The US transportation network Uber has decided to switch off its engines in Denmark.
In a press conference today, the company announced that April 18 will be Uber’s last day of operations in Denmark and access to its app will be closed nationwide. The government’s recent new taxi law has turned out to be the final straw.
“We hoped until the end that the new law would open up for technology that would allow the cars already on the roads to be used for driving services like Uber,” the company wrote in a press release.
“But the law, as it currently stands, will prevent chauffeurs from using their own cars and sets obsolete demands regarding expensive taximeters and seat sensors in the cars – functions that a smartphone can just as easily solve.”
Sticking to Aarhus
The company won’t completely exit Denmark, however. It will retain about 50 specialists in Aarhus as part of its global tech development team.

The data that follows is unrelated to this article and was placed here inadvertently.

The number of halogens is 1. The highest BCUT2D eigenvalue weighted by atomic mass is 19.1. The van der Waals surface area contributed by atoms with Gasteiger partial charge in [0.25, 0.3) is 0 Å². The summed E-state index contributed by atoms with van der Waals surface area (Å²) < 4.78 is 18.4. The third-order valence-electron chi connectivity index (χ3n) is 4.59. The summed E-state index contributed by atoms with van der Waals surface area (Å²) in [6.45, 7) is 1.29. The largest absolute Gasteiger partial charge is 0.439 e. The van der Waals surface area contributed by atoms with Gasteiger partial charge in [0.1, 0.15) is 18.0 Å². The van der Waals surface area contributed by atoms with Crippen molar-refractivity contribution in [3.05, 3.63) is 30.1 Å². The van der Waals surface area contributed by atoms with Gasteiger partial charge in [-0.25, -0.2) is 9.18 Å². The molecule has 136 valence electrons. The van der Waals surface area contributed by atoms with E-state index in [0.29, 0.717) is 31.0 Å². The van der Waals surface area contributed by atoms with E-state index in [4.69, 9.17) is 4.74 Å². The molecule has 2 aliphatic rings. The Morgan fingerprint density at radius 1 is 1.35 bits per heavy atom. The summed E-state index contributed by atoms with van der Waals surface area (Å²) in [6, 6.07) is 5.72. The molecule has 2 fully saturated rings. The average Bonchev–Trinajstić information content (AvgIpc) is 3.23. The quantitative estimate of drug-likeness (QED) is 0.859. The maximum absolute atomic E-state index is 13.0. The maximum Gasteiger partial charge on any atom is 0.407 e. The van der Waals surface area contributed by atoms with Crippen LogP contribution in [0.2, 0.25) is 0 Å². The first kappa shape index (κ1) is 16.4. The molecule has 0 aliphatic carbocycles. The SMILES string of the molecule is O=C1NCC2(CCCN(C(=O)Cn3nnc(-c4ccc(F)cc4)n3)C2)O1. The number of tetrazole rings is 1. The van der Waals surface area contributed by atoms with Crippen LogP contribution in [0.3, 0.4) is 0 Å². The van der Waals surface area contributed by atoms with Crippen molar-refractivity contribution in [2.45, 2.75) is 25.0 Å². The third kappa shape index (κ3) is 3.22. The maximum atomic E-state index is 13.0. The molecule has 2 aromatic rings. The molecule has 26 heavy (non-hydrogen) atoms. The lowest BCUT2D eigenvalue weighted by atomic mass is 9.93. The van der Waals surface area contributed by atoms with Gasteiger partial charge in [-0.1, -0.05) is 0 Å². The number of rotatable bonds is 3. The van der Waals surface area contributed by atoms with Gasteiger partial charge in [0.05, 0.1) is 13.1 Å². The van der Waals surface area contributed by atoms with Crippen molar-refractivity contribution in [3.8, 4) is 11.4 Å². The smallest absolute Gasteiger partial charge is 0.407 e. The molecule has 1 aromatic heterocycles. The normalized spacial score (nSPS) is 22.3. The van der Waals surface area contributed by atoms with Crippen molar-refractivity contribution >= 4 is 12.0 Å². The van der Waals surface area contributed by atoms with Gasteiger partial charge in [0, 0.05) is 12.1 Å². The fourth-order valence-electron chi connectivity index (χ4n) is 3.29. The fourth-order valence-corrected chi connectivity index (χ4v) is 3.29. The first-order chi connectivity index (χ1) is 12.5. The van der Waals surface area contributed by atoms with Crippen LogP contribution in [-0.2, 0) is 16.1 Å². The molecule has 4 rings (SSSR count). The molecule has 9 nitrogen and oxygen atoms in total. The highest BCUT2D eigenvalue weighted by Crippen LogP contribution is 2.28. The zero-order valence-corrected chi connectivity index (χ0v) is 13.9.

Uber contended that the taxi law would have to be changed in the future, and the company urged citizens to pressurise the government into once again allowing Danes to use systems like Uber.
Uber has been a hot potato for the government since it entered the Danish market in 2014 as its cars and chauffeurs didn’t adhere to the nation’s taxi legislation.
According to the company, over 2,000 chauffeurs and 300,000 passengers use its service in Denmark.